12 Dividend Aristocrats You Can Buy at a Discount

2022's broad-market selloff has sparked a fire sale on several Dividend Aristocrats, allowing investors to pick up some of Wall Street's most elite income plays at bargain prices.

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The S&P 500 just wrapped up its worst first-half performance since the Nixon era, with shares ending down more than 20% for the six-month period. Few areas of the market were spared; but, fortunately, investors can look to the Dividend Aristocrats to help cushion the blow – and now, they can get some of these elite income plays on the cheap.

The Dividend Aristocrats are a group of 65 S&P 500 dividend stocks that have increased their cash distributions for at least 25 years in a row. And when equity markets are in turmoil, investors tend to shift towards more defensive strategies in an effort to help preserve wealth. One of the best safe havens for investors can be found with the Dividend Aristocrat stocks, which are noteworthy for their resilience and steady income.

The defensive characteristics of Dividend Aristocrats is evidenced by their proven ability to outperform other stocks during market downturns. During the 2008 market crash, for example, S&P 500 stocks lost 37% of their value, but the Dividend Aristocrats declined only 22%.

Similarly, during the 2002 bear market, when the S&P 500 stocks dropped 22%, Dividend Aristocrat stocks fell less than 10%. In every major stock market correction since 1990, Dividend Aristocrats have limited downside risk by posting smaller losses than the S&P 500.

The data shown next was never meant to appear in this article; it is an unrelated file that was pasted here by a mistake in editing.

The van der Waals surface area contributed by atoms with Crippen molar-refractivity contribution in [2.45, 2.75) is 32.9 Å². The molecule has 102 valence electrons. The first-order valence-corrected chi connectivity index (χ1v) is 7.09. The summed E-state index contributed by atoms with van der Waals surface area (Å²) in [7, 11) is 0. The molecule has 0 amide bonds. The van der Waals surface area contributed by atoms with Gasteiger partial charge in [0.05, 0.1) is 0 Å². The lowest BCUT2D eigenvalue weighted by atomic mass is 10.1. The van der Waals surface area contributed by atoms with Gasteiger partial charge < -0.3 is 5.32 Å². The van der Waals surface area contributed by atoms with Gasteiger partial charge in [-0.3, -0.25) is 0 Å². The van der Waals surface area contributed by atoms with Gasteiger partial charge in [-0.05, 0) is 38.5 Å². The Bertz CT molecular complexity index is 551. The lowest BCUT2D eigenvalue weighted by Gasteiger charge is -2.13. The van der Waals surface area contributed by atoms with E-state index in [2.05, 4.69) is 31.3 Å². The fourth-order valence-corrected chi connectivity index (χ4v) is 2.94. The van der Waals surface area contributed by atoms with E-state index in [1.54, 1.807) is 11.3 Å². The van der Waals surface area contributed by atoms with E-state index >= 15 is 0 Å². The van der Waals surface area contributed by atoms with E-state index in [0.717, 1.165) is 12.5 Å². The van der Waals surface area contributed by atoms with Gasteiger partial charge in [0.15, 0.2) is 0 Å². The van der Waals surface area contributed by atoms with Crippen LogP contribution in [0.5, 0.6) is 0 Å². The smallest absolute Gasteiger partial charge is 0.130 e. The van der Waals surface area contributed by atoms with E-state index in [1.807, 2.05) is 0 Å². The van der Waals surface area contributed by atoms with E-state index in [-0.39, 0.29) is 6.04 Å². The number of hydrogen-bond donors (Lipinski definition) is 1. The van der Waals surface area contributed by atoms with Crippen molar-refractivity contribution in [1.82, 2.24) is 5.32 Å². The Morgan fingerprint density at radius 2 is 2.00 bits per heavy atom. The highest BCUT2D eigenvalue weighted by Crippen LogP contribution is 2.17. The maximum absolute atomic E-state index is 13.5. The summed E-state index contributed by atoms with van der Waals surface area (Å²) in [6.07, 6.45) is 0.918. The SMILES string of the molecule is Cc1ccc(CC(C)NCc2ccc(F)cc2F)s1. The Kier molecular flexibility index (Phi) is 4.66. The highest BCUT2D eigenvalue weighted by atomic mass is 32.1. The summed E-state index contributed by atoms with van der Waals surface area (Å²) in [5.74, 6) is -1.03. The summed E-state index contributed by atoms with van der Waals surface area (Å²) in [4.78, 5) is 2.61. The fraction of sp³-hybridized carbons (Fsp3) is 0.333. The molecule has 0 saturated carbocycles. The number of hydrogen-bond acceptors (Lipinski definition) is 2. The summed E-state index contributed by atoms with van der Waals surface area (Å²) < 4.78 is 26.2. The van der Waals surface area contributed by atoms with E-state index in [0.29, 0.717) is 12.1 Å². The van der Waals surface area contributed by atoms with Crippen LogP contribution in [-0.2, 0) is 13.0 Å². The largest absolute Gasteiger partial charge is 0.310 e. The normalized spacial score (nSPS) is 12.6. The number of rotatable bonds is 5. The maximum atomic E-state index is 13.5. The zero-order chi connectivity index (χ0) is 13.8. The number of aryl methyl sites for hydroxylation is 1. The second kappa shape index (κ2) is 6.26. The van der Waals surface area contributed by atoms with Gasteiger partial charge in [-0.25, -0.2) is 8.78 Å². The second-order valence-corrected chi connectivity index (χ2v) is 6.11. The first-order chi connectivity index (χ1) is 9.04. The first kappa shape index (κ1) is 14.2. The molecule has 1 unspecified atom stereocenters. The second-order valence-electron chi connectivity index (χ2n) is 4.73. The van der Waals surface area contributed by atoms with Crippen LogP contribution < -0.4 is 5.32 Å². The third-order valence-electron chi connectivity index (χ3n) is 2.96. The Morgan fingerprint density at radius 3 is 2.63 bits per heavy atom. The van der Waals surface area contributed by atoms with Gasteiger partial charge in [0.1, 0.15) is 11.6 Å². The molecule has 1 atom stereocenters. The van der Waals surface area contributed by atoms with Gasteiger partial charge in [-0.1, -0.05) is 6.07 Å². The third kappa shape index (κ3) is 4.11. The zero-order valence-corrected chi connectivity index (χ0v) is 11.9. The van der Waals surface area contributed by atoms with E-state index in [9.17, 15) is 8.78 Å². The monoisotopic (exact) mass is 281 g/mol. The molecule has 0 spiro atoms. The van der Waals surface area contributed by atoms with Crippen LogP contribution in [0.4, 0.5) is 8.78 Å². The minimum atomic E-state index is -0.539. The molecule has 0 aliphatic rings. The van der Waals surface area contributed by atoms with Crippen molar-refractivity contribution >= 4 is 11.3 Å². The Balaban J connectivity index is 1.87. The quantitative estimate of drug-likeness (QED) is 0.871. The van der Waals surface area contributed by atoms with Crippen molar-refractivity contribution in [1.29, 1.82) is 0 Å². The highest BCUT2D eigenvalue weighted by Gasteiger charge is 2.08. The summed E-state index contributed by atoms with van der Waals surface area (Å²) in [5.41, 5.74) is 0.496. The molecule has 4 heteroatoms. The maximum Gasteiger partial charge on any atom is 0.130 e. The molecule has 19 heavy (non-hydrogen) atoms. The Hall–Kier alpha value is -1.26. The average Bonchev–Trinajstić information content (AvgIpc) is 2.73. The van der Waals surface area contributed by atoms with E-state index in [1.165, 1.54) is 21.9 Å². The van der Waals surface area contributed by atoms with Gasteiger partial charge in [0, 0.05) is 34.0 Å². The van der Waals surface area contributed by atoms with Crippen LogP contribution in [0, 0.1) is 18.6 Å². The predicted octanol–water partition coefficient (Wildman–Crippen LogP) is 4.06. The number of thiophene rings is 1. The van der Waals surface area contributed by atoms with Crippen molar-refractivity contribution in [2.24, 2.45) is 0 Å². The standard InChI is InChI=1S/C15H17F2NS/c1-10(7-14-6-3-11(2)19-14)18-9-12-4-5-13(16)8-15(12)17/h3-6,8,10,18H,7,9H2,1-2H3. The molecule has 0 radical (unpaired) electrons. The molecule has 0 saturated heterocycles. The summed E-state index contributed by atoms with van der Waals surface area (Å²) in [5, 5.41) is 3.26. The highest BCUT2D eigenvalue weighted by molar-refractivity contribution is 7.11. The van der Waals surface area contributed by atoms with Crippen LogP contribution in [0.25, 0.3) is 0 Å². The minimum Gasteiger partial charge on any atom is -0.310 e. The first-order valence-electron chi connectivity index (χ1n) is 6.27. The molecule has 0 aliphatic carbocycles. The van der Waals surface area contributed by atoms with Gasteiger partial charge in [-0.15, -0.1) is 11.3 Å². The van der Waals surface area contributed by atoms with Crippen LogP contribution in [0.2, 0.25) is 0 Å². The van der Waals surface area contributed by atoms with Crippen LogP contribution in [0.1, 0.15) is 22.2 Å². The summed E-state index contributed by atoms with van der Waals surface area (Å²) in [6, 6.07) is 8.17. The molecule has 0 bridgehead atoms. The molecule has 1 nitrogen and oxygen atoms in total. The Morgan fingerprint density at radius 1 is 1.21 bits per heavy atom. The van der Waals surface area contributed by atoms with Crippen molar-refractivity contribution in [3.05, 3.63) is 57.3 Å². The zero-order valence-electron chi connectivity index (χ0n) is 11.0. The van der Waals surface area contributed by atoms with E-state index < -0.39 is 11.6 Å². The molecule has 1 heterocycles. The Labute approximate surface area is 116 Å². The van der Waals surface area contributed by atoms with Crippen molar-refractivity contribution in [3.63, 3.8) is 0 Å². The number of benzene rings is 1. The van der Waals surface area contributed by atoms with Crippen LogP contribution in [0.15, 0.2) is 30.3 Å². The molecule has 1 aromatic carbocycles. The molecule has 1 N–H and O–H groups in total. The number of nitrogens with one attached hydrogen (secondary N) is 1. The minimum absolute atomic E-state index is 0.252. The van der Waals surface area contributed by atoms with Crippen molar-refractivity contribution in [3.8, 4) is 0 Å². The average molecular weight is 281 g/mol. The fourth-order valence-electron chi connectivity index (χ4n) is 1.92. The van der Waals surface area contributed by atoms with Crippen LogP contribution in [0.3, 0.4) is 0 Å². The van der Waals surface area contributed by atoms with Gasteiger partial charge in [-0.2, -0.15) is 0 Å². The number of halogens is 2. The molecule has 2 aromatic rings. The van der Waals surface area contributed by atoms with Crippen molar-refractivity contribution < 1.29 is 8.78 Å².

Of course, not all Dividend Aristocrats are created equal. During every bear market, there will be a handful of these stocks that underperform the broad market. These Dividend Aristocrats, many of which are trading at deep discounts to their historic valuations, offer a rare opportunity for investors to capture the compounding power of steadily rising dividends at a lower share price.

Here are 12 Dividend Aristocrats that are bargain-priced at the moment. To curate this list, we looked for stocks that are down at least 25% for the year-to-date versus the S&P 500's roughly 20% decline. A few of these stocks are trading at values as much as one-third lower than their 2021 closing price.


Data is as of July 6. Dividend yields are calculated by annualizing the most recent payout and dividing by the share price. Stocks are listed in reverse order of dividend yield.

Lisa Springer
Contributing Writer, Kiplinger.com

Lisa currently serves as an equity research analyst for Singular Research covering small-cap healthcare, medical device and broadcast media stocks.